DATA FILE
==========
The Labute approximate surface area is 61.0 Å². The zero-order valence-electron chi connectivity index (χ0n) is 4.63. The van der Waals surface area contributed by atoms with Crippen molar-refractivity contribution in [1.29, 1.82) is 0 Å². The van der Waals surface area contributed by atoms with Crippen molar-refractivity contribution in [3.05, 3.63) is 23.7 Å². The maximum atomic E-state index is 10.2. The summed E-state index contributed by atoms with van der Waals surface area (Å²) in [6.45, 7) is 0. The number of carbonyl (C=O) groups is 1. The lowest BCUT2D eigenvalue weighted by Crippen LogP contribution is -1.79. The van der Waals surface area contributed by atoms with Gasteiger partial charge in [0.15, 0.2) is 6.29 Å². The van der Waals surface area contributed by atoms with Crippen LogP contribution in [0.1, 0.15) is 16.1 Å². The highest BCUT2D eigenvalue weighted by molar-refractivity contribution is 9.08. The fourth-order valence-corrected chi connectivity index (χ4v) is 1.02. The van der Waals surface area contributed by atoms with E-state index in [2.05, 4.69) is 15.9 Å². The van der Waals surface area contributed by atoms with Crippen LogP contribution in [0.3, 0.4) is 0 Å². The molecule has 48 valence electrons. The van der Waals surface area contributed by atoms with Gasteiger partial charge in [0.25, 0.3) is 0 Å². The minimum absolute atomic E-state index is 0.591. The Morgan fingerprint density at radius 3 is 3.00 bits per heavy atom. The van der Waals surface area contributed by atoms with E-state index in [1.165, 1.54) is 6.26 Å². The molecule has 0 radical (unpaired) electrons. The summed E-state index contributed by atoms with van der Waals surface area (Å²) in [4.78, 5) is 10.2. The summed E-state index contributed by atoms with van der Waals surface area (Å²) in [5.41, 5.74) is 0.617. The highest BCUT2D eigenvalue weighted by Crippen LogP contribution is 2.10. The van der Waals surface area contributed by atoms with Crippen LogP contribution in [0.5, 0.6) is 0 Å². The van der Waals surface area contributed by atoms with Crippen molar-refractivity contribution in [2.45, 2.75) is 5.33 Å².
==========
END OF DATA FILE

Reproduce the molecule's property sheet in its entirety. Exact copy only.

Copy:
The Labute approximate surface area is 61.0 Å². The zero-order valence-electron chi connectivity index (χ0n) is 4.63. The van der Waals surface area contributed by atoms with Crippen molar-refractivity contribution in [1.29, 1.82) is 0 Å². The van der Waals surface area contributed by atoms with Crippen molar-refractivity contribution in [3.05, 3.63) is 23.7 Å². The maximum atomic E-state index is 10.2. The summed E-state index contributed by atoms with van der Waals surface area (Å²) in [6.45, 7) is 0. The number of carbonyl (C=O) groups is 1. The lowest BCUT2D eigenvalue weighted by Crippen LogP contribution is -1.79. The van der Waals surface area contributed by atoms with Gasteiger partial charge in [0.15, 0.2) is 6.29 Å². The van der Waals surface area contributed by atoms with Crippen LogP contribution in [0.1, 0.15) is 16.1 Å². The highest BCUT2D eigenvalue weighted by molar-refractivity contribution is 9.08. The fourth-order valence-corrected chi connectivity index (χ4v) is 1.02. The van der Waals surface area contributed by atoms with E-state index in [2.05, 4.69) is 15.9 Å². The van der Waals surface area contributed by atoms with Crippen LogP contribution in [0.3, 0.4) is 0 Å². The molecule has 48 valence electrons. The van der Waals surface area contributed by atoms with Gasteiger partial charge in [0.25, 0.3) is 0 Å². The minimum absolute atomic E-state index is 0.591. The Morgan fingerprint density at radius 3 is 3.00 bits per heavy atom. The van der Waals surface area contributed by atoms with E-state index in [1.165, 1.54) is 6.26 Å². The molecule has 0 radical (unpaired) electrons. The summed E-state index contributed by atoms with van der Waals surface area (Å²) in [4.78, 5) is 10.2. The summed E-state index contributed by atoms with van der Waals surface area (Å²) in [5.41, 5.74) is 0.617. The highest BCUT2D eigenvalue weighted by Crippen LogP contribution is 2.10. The van der Waals surface area contributed by atoms with Crippen LogP contribution in [0.5, 0.6) is 0 Å². The van der Waals surface area contributed by atoms with Crippen molar-refractivity contribution in [2.45, 2.75) is 5.33 Å².